Ford Pick-Ups/Bronco 1976-1986 Repair Guide

Understanding Drive Axles


The drive axle is a special type of transmission that reduces the speed of the drive from the engine and transmission and divides the power to the wheels. Power enters the axle from the driveshaft via the companion flange. The flange is mounted on the drive pinion shaft. The drive pinion shaft and gear which carry the power into the differential turn at engine speed. The gear on the end of the pinion shaft drives a large ring gear the axis of rotation of which is 90° away from the of the pinion. The pinion and gear reduce the gear ratio of the axle, and change the direction of rotation to turn the axle shafts which drive both wheels. The axle gear ratio is found by dividing the number of pinion gear teeth into the number of ring gear teeth.

The ring gear drives the differential case. The case provides the two mounting points for the ends of a pinion shaft on which are mounted two pinion gears. The pinion gears drive the two side gears, one of which is located on the inner end of each axle shaft.

By driving the axle shafts through the arrangement, the differential allows the outer drive wheel to turn faster than the inner drive wheel in a turn.

The main drive pinion and the side bearings, which bear the weight of the differential case, are shimmed to provide proper bearing preload, and to position the pinion and ring gears properly.

The proper adjustment of the relationship of the ring and pinion gears is critical. It should be attempted only by those with extensive equipment and/or experience.

Limited-slip differentials include clutches which tend to link each axle shaft to the differential case. Clutches may be engaged either by spring action or by pressure produced by the torque on the axles during a turn. During turning on a dry pavement, the effects of the clutches are overcome, and each wheel turns at the required speed. When slippage occurs at either wheel, however, the clutches will transmit some of the power to the wheel which has the greater amount of traction. Because of the presence of clutches, limited-slip units require a special lubricant.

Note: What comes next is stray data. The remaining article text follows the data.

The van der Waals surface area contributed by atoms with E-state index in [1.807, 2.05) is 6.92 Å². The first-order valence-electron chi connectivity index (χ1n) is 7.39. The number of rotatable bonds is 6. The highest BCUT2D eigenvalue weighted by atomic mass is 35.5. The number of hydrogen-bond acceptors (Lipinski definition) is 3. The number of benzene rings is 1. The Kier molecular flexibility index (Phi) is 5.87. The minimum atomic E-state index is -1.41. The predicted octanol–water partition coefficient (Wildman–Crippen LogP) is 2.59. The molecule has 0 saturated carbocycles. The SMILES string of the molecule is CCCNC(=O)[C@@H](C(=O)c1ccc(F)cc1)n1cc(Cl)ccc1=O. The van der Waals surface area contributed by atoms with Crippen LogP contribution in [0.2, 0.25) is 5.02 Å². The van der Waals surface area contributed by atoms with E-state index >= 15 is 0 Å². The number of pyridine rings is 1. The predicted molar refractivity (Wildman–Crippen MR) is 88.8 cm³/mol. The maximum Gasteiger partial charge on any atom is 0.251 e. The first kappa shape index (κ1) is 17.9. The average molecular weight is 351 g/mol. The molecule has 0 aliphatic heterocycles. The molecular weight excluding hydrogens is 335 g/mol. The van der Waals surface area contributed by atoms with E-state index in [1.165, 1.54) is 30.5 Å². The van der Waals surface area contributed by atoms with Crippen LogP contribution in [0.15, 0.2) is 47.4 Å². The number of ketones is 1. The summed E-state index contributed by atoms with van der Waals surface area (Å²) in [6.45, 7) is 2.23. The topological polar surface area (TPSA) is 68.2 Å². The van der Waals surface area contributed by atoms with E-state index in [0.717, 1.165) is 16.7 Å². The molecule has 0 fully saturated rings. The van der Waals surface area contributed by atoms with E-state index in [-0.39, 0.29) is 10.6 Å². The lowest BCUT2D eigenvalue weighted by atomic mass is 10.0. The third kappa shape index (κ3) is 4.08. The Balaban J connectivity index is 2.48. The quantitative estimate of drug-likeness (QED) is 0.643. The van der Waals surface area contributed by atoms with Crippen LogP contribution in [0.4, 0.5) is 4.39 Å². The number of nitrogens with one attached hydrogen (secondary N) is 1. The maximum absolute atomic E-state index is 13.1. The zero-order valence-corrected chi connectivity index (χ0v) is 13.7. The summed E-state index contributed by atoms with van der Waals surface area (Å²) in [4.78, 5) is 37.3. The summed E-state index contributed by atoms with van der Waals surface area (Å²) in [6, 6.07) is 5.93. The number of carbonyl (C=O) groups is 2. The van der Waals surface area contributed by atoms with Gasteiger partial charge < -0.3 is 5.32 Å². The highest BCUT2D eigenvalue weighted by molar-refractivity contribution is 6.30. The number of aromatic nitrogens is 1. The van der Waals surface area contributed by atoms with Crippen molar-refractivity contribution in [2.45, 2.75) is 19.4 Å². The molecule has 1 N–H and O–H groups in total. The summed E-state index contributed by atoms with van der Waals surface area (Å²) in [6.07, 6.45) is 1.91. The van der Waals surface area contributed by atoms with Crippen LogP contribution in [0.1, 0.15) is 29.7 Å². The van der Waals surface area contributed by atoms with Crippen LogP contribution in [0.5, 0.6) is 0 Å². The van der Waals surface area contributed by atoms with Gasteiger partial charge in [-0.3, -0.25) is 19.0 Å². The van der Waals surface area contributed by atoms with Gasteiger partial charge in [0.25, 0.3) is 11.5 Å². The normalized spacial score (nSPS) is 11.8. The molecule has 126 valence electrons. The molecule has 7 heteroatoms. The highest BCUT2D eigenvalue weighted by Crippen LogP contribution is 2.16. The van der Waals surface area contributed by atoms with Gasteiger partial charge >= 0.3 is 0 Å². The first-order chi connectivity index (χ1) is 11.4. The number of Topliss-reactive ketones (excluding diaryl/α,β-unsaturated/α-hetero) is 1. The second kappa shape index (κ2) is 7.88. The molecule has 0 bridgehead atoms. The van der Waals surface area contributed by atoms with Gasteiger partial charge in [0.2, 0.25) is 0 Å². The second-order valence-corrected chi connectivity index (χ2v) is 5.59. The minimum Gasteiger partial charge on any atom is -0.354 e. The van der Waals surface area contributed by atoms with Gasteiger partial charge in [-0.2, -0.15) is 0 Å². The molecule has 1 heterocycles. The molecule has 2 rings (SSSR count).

The drive axle is said to have a certain axle ratio. This number (usually a whole number and a decimal fraction) is actually a comparison of the number of gear teeth on the ring gear and the pinion gear. For example, a 4.11 rear means that theoretically, there are 4.11 teeth on the ring gear and one tooth on the pinion gear or, put another way, the driveshaft must turn 4.11 times to turn the wheels once. Actually, on a 4.11 rear, there might be 37 teeth on the ring gear and 9 teeth on the pinion gear. By dividing the number of teeth on the pinion gear into the number of teeth on the ring gear, the numerical axle ratio (4.11) is obtained. This also provides a good method of ascertaining exactly what axle ratio one is dealing with.

Another method of determining gear ratio is to jack up and support the truck so that both rear wheels are off the ground. Make a chalk mark on the rear wheel and the driveshaft. Put the transmission in neutral. Turn the rear wheel one complete turn and count the number of turns that the driveshaft makes. The number of turns that the driveshaft makes in one complete revolution of the rear wheel is an approximation of the rear axle ratio.


A differential overhaul is a complex, highly technical, and time-consuming operation, which requires a great many tools, extensive knowledge of the unit and the way it works, and a high degree of mechanical experience and ability. It is highly advisable that the amateur mechanic not attempt any work on the differential unit.


In this assembly, a multiple-disc clutch is employed to control differential action.